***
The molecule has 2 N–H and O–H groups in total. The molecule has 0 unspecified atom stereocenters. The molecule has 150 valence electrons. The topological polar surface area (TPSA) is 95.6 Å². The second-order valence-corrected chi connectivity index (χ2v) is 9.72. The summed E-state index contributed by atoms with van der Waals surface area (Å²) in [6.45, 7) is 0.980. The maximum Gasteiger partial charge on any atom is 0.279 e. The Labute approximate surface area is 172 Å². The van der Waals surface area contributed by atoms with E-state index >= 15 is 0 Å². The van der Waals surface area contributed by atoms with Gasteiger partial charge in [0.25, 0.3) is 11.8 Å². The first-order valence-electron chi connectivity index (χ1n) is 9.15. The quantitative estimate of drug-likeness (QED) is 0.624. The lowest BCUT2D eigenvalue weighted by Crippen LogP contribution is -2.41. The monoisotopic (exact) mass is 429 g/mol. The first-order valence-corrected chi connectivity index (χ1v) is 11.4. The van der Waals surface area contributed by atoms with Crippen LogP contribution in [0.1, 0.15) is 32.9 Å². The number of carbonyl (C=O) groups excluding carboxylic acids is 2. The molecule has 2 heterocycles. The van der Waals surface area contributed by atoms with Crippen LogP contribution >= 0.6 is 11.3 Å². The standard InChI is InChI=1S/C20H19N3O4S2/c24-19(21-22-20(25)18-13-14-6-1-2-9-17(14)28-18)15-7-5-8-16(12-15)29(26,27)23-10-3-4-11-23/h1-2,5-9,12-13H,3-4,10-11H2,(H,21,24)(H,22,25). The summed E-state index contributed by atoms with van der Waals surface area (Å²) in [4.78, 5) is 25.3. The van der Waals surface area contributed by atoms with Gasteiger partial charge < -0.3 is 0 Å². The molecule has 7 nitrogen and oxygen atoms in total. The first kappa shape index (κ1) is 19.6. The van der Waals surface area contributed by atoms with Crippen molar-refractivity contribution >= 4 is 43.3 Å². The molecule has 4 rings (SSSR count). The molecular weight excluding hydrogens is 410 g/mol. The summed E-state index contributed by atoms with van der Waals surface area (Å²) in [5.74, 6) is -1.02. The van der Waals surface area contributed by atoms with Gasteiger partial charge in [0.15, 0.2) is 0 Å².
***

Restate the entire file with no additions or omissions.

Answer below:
The molecule has 2 N–H and O–H groups in total. The molecule has 0 unspecified atom stereocenters. The molecule has 150 valence electrons. The topological polar surface area (TPSA) is 95.6 Å². The second-order valence-corrected chi connectivity index (χ2v) is 9.72. The summed E-state index contributed by atoms with van der Waals surface area (Å²) in [6.45, 7) is 0.980. The maximum Gasteiger partial charge on any atom is 0.279 e. The Labute approximate surface area is 172 Å². The van der Waals surface area contributed by atoms with E-state index >= 15 is 0 Å². The van der Waals surface area contributed by atoms with Gasteiger partial charge in [0.25, 0.3) is 11.8 Å². The first-order valence-electron chi connectivity index (χ1n) is 9.15. The quantitative estimate of drug-likeness (QED) is 0.624. The lowest BCUT2D eigenvalue weighted by Crippen LogP contribution is -2.41. The monoisotopic (exact) mass is 429 g/mol. The first-order valence-corrected chi connectivity index (χ1v) is 11.4. The van der Waals surface area contributed by atoms with Crippen LogP contribution in [0.1, 0.15) is 32.9 Å². The number of carbonyl (C=O) groups excluding carboxylic acids is 2. The molecule has 2 heterocycles. The van der Waals surface area contributed by atoms with Crippen LogP contribution >= 0.6 is 11.3 Å². The standard InChI is InChI=1S/C20H19N3O4S2/c24-19(21-22-20(25)18-13-14-6-1-2-9-17(14)28-18)15-7-5-8-16(12-15)29(26,27)23-10-3-4-11-23/h1-2,5-9,12-13H,3-4,10-11H2,(H,21,24)(H,22,25). The summed E-state index contributed by atoms with van der Waals surface area (Å²) in [4.78, 5) is 25.3. The van der Waals surface area contributed by atoms with Gasteiger partial charge < -0.3 is 0 Å². The molecule has 7 nitrogen and oxygen atoms in total. The first kappa shape index (κ1) is 19.6. The van der Waals surface area contributed by atoms with Crippen molar-refractivity contribution >= 4 is 43.3 Å². The molecule has 4 rings (SSSR count). The molecular weight excluding hydrogens is 410 g/mol. The summed E-state index contributed by atoms with van der Waals surface area (Å²) in [5.74, 6) is -1.02. The van der Waals surface area contributed by atoms with Gasteiger partial charge in [0.15, 0.2) is 0 Å².